"It is a policy that will end in the financial ruin of the D.C. government," he asserted. "Financially, it is unsound to have all high-income residents, middle-income residents in these cities."

Wilson points out that most jobs in the District are service and federal government jobs that pay close to minimum wage. These workers are essential to the Districtís economy and are most threatened by rising property values.

Outside of neighborhood development, both candidates also cited education as one of the most important issue of this election.

"The biggest issue facing the city overall, longstanding, is education," Williams said.

Williams said he wants to see libraries and recreation centers open during the school year in the same way that they are during the summer. He also said that working to make schools serve as neighborhood centers was a beginning step.

Williams seeks to focus on the years children spend prior to entering grade school.

"This is my goal: every child who enters first grade should have been in kindergarten and, in those first four years, also been in some kind of structured program where theyíre getting early training and nurturing," he said.

Wilson feels, with regard to education, that students are being asked to perform well without having the tools for success. Primarily, an adequate supply of books and computers are unavailable to students in the cityís public schools, he noted.

"Thereís no way I would tolerate not having enough books in our schools," Wilson said.

Wilson said he would turn to citizens and the private sector to ensure that all D.C. students have books. He also wants to seek more donations of computers from local companies.

"Iím a problem solver and I donít think we have an administration now that knows how to solve problems," Wilson said.

The candidates also are focusing on the condition of health care in the District.

The closure of D.C. General Hospital last year generated sharp criticism of the mayor, much of it from Wilson. Williams defended the closure, discussing how he believes the city has benefited.

"I think it was a very, very difficult decision, but I think it was a right decision," Williams said.

In the old system, Williams said, most money went to hospital administrators and not to those working at the hospital. Additionally, many patients who were using the facility were not D.C. residents.

"We have a system now where every low-income person in the city can have a health plan, and over 30,000 do now," Williams said.

He champions the choices and options given to individuals regarding their health, but notes the system needs to be improved and expanded to cover the working poor. Williams also acknowledged that the health care system needs to address diseases endemic to the District, such as substance abuse, diabetes, hypertension, as well as reducing the infant mortality rate and the incidence of HIV/AIDS infections.

On the closure of D.C. General, Wilson said he fears that individuals are falling through the cracks, and he suspects that some are dying due to a lack of adequate medical care. He believes that the closure of the hospital led to overcrowding at the other D.C. hospitals, which has an adverse effect on the health of D.C. residents.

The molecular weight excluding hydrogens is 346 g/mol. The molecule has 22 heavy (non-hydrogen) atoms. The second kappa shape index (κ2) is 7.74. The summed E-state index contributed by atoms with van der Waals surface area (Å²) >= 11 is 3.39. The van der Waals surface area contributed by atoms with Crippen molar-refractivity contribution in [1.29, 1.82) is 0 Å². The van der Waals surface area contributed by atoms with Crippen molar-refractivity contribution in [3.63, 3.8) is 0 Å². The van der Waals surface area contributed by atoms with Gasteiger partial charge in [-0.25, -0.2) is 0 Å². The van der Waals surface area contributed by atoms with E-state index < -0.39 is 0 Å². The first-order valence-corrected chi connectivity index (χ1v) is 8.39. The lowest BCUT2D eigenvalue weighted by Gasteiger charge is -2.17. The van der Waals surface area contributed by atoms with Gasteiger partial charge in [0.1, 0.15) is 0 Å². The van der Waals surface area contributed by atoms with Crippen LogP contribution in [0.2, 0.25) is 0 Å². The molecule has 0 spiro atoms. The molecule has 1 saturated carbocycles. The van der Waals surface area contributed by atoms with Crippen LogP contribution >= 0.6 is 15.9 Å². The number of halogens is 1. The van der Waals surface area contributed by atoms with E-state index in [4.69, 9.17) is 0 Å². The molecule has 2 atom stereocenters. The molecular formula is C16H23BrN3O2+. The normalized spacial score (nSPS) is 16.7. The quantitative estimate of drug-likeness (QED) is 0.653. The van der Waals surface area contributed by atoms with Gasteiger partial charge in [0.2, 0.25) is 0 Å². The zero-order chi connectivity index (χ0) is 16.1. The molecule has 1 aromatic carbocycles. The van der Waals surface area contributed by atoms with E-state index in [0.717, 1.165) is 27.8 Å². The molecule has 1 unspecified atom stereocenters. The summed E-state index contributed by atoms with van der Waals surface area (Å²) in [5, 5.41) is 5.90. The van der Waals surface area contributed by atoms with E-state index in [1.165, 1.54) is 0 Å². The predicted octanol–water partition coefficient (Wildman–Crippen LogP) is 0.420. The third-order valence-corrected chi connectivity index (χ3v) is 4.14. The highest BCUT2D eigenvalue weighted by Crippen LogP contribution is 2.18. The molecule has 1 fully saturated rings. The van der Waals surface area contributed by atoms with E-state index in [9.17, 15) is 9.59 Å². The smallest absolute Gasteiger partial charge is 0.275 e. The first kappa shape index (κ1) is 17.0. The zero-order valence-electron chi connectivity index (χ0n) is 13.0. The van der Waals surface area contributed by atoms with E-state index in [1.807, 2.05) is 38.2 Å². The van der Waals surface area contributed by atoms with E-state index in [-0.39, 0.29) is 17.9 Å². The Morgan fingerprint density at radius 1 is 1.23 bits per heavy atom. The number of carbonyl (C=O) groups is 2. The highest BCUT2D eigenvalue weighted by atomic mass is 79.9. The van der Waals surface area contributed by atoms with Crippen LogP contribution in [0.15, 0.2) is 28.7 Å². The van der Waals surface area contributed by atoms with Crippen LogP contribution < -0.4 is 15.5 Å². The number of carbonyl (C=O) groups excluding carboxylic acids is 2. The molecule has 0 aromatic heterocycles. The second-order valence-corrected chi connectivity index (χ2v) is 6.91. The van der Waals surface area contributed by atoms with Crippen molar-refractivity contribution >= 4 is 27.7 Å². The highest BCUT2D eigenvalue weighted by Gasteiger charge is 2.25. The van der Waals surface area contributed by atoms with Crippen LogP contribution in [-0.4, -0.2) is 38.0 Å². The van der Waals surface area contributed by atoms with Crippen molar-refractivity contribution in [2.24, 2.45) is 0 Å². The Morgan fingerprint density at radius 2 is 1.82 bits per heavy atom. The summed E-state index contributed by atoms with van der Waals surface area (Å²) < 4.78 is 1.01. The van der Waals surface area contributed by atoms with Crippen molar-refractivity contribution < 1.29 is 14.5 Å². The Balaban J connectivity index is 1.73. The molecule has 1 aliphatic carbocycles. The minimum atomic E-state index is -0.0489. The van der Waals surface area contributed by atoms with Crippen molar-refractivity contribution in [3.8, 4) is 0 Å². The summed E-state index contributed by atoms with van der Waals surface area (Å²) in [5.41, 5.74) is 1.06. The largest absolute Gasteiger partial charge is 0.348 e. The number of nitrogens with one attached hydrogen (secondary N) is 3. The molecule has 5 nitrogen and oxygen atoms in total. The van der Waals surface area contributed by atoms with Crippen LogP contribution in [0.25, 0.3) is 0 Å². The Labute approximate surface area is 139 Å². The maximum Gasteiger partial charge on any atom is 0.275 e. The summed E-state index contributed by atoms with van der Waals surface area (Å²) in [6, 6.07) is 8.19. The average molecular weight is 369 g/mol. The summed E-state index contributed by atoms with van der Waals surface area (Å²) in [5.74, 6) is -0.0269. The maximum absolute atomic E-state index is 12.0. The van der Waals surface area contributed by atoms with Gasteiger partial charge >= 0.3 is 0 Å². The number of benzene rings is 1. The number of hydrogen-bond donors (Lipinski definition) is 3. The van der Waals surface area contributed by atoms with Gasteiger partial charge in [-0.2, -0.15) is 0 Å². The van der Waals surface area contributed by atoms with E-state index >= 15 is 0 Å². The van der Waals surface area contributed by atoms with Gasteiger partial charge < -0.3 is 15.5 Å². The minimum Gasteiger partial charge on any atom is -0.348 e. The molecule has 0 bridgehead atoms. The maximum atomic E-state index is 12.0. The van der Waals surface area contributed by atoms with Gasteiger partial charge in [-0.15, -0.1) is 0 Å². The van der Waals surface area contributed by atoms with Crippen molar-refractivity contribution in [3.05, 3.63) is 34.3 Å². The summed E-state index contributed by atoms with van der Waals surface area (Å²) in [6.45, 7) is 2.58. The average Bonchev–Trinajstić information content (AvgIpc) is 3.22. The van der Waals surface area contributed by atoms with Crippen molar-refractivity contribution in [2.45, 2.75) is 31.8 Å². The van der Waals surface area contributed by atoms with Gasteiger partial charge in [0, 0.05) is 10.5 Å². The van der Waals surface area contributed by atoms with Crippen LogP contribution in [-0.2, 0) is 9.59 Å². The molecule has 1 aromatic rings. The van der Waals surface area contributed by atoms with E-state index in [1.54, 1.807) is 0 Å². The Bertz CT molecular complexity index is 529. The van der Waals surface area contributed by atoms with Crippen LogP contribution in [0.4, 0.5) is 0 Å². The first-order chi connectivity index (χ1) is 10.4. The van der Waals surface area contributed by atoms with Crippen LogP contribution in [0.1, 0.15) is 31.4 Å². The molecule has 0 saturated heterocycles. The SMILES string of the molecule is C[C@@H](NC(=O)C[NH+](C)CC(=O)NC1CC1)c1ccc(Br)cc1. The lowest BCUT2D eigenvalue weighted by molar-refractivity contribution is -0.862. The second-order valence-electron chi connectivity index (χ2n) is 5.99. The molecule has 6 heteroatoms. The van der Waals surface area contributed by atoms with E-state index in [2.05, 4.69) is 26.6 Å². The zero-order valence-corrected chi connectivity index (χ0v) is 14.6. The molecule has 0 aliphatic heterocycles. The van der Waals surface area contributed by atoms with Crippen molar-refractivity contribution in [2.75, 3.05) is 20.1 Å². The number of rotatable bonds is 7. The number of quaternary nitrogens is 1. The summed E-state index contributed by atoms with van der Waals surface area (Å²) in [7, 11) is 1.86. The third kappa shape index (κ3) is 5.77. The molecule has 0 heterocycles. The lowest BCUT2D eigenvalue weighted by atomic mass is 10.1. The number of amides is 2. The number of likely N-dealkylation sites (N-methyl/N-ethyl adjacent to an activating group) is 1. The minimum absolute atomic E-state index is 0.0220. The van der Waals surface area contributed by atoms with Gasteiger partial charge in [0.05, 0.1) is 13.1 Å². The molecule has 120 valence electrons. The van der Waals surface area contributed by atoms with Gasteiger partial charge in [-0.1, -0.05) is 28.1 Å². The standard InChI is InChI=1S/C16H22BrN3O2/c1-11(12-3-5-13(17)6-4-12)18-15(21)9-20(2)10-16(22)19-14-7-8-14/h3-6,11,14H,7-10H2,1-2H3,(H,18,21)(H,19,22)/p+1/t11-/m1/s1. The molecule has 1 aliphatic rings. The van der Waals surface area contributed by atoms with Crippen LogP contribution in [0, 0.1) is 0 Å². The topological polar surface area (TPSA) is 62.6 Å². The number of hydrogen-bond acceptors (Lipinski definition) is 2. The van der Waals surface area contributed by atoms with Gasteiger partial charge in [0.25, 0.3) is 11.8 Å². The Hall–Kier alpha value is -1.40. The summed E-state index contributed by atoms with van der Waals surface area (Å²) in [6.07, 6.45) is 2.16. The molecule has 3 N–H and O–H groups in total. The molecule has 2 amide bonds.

"I hear residents telling me they have to go to the emergency room of these hospitals and wait all night long," said Wilson. "Many people are falling through the cracks."

Wilson wants to reopen the hospital in order to provide sufficient medical service to lower-income residents without health care coverage.

When asked to evaluate his job as mayor, Williams was positive about his accomplishments.

"I would say that Iíve made a number of commitments to work with and build upon the ideas and wishes of citizens out in the neighborhoods, and I think that Iíve done that. I think Iíve done a great job as mayor," he said.

Similarly, Wilson is also confident and assured in his platform and leadership.

"As mayor of this city, Iíll set direction," Wilson said. "Iíll set policy. Iíll put my ear to the ground and listen to what the citizens want, and then I will go out, hire and motivate the best experts I can find to lead the various departments of this city under my direction and under my policies that I have set for them to implement."

Three other persons have declared as write-in candidates for the Sept. 10 primary, according to election officials.

Democrat Mark Harmon, a tennis instructor and musician from Northwest Washington, said he decided to run as a write-in candidate for mayor because heís "a good listener, and ... a good problem solver."

While Robert Pittman was, at press time, the only declared write-in for mayor on the Republican ticket, voters may still write in other names. At-Large Councilwoman Carol Schwartz, who lost to Williams in 1998, said last week that sheís being "encouraged" to run a write-in campaign for mayor.

In Ward 5, Democrat Lawrence J. Mullin also is running a write-in campaign for the ward council seat.

Copyright 2002, The Common Denominator